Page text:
TikTok creator renews calls to halt traditional jeepney phaseout

March 11, 2021 - 4:48 PM
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Passengers wearing masks for protection against the coronavirus disease (COVID-19) wait for a jeepney with plastic barriers inside to maintain social distancing, in Quezon City, Metro Manila, Philippines, July 3, 2020. (Reuters/Eloisa Lopez)

A social media personality shared a video enumerating the consequences of phasing out traditional jeepneys on the economy nearly a year since they were barred to operate.

TikTok creator Gab Campos shared the video titled “Kita first, kapwa second” in two parts on Twitter on March 6. The videos had since circulated across platforms.

The tweet alone was shared more than 4,800 times on the micro-blogging platform.


In the video, Campos described the Department of Transportation’s Public Utility Vehicle Modernization Program (PUVMP) as “fake,” citing the following reasons:

  1. Deadline of registration for the new electric jeepney or e-jeep on March 31 amid the ongoing pandemic
  2. Air-conditioning in e-jeepneys are considered highly risky for viral transmissions for Sars-CoV-2 droplets
  3. Costs of the modern jeepneys and the low subsidy despite having no income due to the standing suspension of their operations
  4. Fleet management system with perceived unfair quota and wage among jeepney drivers

These are also the same repercussions transport groups and progressive groups voiced out to the DOTr since the program was launched in 2017.

Campos also pointed out that the criticisms does not suggest they are resisting change.

“Wala namang tutol sa modernisasyon. Go tayo sa solar, go tayo sa electric and everything pero hindi sa ganitong paraan. Modernize with a heart, ika nga,” he said.

“500,000 drayber, 300,000 operator at dalawang milyong pamilya ang apektado nito. Habang nasa kalagitnaan ng isang malaking panda-ballpen (pandemic),” Campos added.

The content creator also sought the help of his followers and asked them to join the online campaign against the looming phase-out of traditional jeepneys.

“Tulungan natin ang ating mga drayber-opereytor laban sa pekeng modernisasyon ng gobyerno! Sign the petition, mga mi!” Campos said.

The online petition further detailed the concerns which were mentioned in the video and added how the government’s transport plan could worsen their situation rather than improve.

“Upang matugunan ang krisis sa trapiko at transportasyon, marapat na batay sa konkretong kundisyon ng publiko ang mga programa at patakaran na itutulak ng administrasyon. Matibay kaming tumitindig kaisa ng mga tsuper at ng malawak na hanay ng masa sa walang humpay na pagbubusina ng panawagan sa kalsada,”  the petition read.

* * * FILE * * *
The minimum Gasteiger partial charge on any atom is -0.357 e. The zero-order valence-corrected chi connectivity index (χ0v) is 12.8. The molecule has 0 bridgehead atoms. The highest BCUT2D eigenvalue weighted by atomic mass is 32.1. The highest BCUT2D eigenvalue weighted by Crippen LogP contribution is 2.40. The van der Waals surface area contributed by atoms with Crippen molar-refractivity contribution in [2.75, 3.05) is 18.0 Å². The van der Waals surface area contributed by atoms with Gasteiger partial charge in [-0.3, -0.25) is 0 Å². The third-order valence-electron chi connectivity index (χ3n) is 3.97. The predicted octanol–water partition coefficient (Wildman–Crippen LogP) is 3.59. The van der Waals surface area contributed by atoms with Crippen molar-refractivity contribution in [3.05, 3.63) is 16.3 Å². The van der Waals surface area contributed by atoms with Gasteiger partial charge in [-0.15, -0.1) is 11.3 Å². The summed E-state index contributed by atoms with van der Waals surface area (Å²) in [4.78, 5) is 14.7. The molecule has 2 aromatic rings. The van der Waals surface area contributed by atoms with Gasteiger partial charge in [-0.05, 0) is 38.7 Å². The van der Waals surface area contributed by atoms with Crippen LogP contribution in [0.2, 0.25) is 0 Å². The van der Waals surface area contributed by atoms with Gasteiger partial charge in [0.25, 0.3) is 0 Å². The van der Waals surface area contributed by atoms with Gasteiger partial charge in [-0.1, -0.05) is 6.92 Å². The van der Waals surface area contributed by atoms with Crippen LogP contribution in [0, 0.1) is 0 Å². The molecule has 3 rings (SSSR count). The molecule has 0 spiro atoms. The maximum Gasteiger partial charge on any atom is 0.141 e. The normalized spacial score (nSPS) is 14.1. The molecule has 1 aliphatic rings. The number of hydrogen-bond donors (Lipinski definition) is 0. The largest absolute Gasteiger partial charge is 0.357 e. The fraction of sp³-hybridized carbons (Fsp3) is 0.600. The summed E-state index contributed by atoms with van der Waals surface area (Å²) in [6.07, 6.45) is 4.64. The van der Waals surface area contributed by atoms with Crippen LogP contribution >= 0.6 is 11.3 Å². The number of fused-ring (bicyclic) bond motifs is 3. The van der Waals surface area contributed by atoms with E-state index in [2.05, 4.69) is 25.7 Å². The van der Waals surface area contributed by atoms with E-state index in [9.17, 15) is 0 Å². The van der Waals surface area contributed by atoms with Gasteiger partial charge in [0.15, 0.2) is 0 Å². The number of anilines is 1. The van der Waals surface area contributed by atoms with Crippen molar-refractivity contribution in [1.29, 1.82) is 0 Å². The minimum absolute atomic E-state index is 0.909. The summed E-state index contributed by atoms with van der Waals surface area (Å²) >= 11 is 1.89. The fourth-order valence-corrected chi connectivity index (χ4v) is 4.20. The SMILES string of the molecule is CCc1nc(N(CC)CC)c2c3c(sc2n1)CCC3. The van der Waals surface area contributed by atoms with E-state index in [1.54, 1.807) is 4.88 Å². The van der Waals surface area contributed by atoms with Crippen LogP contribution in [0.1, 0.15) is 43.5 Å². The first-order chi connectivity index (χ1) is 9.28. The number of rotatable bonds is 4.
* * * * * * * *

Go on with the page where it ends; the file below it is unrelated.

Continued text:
“Isulong ang ligtas, episyente, at abot-kayang pampublikong transportasyon! Ilaban ang tunay na programa sa modernisasyon,” he added.

Recap of the govt’s modernization scheme

The PUVMP has met heavy opposition from the general public since it was announced three years ago, thus delaying its full implementation.

It mainly seeks to provide “a restructured, modern, well-managed and environmentally sustainable transport sector where drivers and operators have stable, sufficient and dignified livelihoods while commuters get to their destinations quickly, safely and comfortably.”

In its statement, the Land Transportation Franchising and Regulatory Board explained that tge program involves a comprehensive systemic change in public transport aside from modernizing the vehicles.

“It is a comprehensive system reform that will entirely change the public land transportation industry. It features a regulatory reform and sets new guidelines for the issuance of franchise for road based public transport services,” the agency said.

Fleets of the modern jeepney called the BEEP rides have already started operating in some parts of the country, including Metro Manila, even before the pandemic.

They were among the public utility vehicles allowed to resume operations when the national government eased travel restrictions in the country.

However, the LTFRB took months in reopening some jeepney routes.

Some 52 of them were reopened in October last year while some drivers remain jobless amid the health and economic crisis.